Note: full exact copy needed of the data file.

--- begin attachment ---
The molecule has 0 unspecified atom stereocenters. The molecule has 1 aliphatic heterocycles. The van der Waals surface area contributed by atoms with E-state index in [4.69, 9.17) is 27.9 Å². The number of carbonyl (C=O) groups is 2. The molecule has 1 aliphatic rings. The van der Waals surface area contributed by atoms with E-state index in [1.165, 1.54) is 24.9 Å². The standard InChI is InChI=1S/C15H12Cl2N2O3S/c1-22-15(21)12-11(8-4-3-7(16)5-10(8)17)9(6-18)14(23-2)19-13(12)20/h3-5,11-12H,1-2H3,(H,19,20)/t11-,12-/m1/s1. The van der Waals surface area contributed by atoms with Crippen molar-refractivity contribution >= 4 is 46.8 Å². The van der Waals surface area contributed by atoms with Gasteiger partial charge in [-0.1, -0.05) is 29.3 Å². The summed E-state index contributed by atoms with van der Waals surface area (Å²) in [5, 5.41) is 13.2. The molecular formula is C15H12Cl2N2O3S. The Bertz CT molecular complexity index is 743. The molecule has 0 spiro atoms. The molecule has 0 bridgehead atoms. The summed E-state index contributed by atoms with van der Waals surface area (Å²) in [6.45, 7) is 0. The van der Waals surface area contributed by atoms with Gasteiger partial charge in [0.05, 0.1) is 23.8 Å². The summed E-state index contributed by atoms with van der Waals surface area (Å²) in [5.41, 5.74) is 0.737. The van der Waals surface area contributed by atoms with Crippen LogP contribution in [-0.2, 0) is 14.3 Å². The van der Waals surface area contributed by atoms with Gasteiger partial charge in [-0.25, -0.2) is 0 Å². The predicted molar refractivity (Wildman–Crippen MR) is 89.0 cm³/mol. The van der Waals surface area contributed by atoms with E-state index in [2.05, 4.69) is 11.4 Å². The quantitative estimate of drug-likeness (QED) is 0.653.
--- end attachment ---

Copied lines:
The molecule has 0 unspecified atom stereocenters. The molecule has 1 aliphatic heterocycles. The van der Waals surface area contributed by atoms with E-state index in [4.69, 9.17) is 27.9 Å². The number of carbonyl (C=O) groups is 2. The molecule has 1 aliphatic rings. The van der Waals surface area contributed by atoms with E-state index in [1.165, 1.54) is 24.9 Å². The standard InChI is InChI=1S/C15H12Cl2N2O3S/c1-22-15(21)12-11(8-4-3-7(16)5-10(8)17)9(6-18)14(23-2)19-13(12)20/h3-5,11-12H,1-2H3,(H,19,20)/t11-,12-/m1/s1. The van der Waals surface area contributed by atoms with Crippen molar-refractivity contribution >= 4 is 46.8 Å². The van der Waals surface area contributed by atoms with Gasteiger partial charge in [-0.1, -0.05) is 29.3 Å². The summed E-state index contributed by atoms with van der Waals surface area (Å²) in [5, 5.41) is 13.2. The molecular formula is C15H12Cl2N2O3S. The Bertz CT molecular complexity index is 743. The molecule has 0 spiro atoms. The molecule has 0 bridgehead atoms. The summed E-state index contributed by atoms with van der Waals surface area (Å²) in [6.45, 7) is 0. The van der Waals surface area contributed by atoms with Gasteiger partial charge in [0.05, 0.1) is 23.8 Å². The summed E-state index contributed by atoms with van der Waals surface area (Å²) in [5.41, 5.74) is 0.737. The van der Waals surface area contributed by atoms with Crippen LogP contribution in [-0.2, 0) is 14.3 Å². The van der Waals surface area contributed by atoms with Gasteiger partial charge in [-0.25, -0.2) is 0 Å². The predicted molar refractivity (Wildman–Crippen MR) is 89.0 cm³/mol. The van der Waals surface area contributed by atoms with E-state index in [2.05, 4.69) is 11.4 Å². The quantitative estimate of drug-likeness (QED) is 0.653.